Migration as Economic Imperialism

Dorothea Lange: Toward Los Angeles, California, 1937 – Public Domain

Numbering an estimated 169 million, [1] international migrant laborers are generally regarded in mainstream economic circles as playing a substantial role in poverty alleviation and economic development in their home countries. This is accomplished, it is asserted, through remittances sent home by migrants, reaching an estimated $647 billion arriving in low- and moderate-income countries in 2022, a total that surpasses foreign direct investment in those nations. [2] As one World Bank policy researcher explains, remittances “have a profound impact on the living standards of people in the developing countries of Asia, Africa, Latin America and the Middle East.” [3]

In his latest book, Migration as Economic Imperialism, political analyst Immanuel Ness challenges and complicates that simplified narrative, situating the global migrant labor system in the broader context of the long history of resource and labor extraction between the Global North and Global South. Ness argues that labor migration programs are “unrelated to efforts to create equality” as they transfer wealth from low- and mid-income countries to advanced capitalist nations. Concomitantly, there is a secondary process of internal rural-to-urban and South-South migration to provide labor in global production networks to serve multinational capital.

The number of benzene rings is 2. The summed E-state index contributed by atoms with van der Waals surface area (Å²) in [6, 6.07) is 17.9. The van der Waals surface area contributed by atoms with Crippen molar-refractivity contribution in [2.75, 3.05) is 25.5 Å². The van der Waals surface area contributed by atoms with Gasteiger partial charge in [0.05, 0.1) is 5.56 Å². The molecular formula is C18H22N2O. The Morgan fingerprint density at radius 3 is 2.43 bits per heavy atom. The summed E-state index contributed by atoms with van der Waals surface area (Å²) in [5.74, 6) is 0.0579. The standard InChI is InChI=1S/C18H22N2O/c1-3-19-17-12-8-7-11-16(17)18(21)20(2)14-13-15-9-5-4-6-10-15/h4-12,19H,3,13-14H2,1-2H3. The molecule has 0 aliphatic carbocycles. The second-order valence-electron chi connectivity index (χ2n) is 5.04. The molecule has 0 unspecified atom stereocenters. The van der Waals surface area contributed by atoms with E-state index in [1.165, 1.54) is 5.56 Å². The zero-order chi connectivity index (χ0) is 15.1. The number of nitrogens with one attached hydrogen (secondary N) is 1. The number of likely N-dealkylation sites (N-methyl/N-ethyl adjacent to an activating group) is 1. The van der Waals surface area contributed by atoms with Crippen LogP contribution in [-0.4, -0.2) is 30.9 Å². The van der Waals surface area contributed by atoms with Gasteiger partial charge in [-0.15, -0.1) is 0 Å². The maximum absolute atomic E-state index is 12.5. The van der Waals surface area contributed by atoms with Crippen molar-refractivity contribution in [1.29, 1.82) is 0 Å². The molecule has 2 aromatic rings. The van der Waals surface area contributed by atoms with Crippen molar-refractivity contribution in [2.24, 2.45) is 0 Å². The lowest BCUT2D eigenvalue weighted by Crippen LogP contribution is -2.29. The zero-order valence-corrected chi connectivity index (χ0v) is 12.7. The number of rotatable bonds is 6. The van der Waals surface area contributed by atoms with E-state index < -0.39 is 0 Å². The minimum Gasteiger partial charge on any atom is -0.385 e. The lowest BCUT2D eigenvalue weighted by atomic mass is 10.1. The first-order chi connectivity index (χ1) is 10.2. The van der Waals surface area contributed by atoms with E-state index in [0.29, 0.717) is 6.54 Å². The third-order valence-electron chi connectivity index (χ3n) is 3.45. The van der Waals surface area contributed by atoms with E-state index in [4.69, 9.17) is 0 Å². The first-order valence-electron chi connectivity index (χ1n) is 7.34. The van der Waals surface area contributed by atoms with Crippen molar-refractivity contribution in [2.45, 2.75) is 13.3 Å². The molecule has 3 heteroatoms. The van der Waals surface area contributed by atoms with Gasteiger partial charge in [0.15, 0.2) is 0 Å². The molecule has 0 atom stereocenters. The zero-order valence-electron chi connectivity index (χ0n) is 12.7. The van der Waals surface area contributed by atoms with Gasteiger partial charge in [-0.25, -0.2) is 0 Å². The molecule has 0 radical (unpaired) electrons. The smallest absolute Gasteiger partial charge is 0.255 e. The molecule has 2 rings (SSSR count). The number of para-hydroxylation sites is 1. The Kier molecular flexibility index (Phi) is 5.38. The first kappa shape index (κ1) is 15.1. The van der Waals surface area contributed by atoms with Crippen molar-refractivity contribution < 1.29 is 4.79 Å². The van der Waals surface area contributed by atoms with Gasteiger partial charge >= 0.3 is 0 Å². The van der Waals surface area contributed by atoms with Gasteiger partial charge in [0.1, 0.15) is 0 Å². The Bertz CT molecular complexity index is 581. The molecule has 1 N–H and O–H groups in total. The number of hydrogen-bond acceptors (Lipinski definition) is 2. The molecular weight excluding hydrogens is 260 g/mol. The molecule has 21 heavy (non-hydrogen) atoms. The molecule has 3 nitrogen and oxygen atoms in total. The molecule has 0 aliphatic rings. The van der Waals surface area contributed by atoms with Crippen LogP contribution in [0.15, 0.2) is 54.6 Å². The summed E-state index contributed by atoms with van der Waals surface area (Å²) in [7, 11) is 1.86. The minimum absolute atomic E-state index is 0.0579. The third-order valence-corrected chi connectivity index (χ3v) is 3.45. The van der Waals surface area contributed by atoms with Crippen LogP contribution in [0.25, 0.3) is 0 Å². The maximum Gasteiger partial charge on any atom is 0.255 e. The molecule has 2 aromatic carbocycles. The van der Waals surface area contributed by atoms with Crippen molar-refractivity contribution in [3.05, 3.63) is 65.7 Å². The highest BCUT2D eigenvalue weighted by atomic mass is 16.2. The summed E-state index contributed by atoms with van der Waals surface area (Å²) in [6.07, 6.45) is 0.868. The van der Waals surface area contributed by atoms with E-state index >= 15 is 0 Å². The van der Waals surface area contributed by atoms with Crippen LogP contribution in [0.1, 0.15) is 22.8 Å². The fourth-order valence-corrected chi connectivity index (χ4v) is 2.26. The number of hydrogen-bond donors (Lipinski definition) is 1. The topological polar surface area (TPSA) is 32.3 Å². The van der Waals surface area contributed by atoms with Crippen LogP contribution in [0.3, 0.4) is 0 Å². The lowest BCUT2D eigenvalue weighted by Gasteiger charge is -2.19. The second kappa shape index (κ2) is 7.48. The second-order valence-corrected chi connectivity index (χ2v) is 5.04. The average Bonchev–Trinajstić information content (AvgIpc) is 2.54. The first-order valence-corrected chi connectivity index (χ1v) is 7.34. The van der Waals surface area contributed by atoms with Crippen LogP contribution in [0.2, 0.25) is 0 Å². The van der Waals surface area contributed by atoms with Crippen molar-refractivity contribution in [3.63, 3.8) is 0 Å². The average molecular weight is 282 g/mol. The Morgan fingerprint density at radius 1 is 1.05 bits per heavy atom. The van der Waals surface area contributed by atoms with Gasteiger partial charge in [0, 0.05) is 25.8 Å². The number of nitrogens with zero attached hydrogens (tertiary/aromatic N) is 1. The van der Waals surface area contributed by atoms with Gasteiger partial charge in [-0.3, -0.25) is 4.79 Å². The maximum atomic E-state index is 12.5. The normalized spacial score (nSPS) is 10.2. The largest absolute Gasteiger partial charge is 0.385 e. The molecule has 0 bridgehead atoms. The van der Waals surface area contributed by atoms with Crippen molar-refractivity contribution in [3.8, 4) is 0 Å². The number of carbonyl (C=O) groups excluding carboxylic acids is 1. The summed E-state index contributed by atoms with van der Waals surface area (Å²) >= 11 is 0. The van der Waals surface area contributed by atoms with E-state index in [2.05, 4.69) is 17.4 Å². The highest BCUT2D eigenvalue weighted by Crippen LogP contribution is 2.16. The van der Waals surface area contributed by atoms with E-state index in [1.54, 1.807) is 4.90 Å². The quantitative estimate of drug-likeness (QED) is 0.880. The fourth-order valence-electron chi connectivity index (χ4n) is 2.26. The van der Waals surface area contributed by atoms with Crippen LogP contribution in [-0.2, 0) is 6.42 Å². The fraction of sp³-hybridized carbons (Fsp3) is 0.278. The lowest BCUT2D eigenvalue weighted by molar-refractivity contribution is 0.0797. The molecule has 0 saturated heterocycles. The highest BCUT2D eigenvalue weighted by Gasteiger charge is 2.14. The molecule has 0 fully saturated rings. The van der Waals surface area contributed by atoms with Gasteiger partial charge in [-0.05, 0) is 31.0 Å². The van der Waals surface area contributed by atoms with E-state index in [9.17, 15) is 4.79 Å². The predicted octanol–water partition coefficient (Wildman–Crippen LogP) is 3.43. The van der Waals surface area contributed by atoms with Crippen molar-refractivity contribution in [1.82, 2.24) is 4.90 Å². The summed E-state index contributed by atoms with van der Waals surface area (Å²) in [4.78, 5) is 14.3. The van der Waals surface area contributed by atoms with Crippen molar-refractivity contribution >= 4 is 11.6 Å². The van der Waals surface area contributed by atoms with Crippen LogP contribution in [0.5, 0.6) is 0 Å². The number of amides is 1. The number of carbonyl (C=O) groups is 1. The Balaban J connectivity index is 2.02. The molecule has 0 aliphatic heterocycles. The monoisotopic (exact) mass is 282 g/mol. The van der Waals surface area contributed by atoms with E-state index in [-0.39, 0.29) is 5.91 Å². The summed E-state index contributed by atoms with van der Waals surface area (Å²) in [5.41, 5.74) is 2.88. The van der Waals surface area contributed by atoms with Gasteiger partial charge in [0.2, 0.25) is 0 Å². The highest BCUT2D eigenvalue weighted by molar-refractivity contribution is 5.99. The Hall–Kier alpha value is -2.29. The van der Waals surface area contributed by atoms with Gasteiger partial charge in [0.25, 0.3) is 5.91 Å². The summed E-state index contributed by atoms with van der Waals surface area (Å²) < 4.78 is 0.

Ness points out that while migrant workers send money home to assist their families in meeting basic needs, this practice “represents an individualistic solution to a systemic crisis of inequality.” While remittances may help to pay for education, housing, or healthcare for individual families, they accomplish nothing in advancing national development and building infrastructure in society as a whole. As such, narrowly and unevenly dispersed remittances cannot be regarded as an engine of development.

Furthermore, by siphoning so many workers into an international system that serves Western capital, poor- and medium-income countries are drained of skilled and unskilled labor from domestic development. This relationship can be regarded as a form of economic imperialism.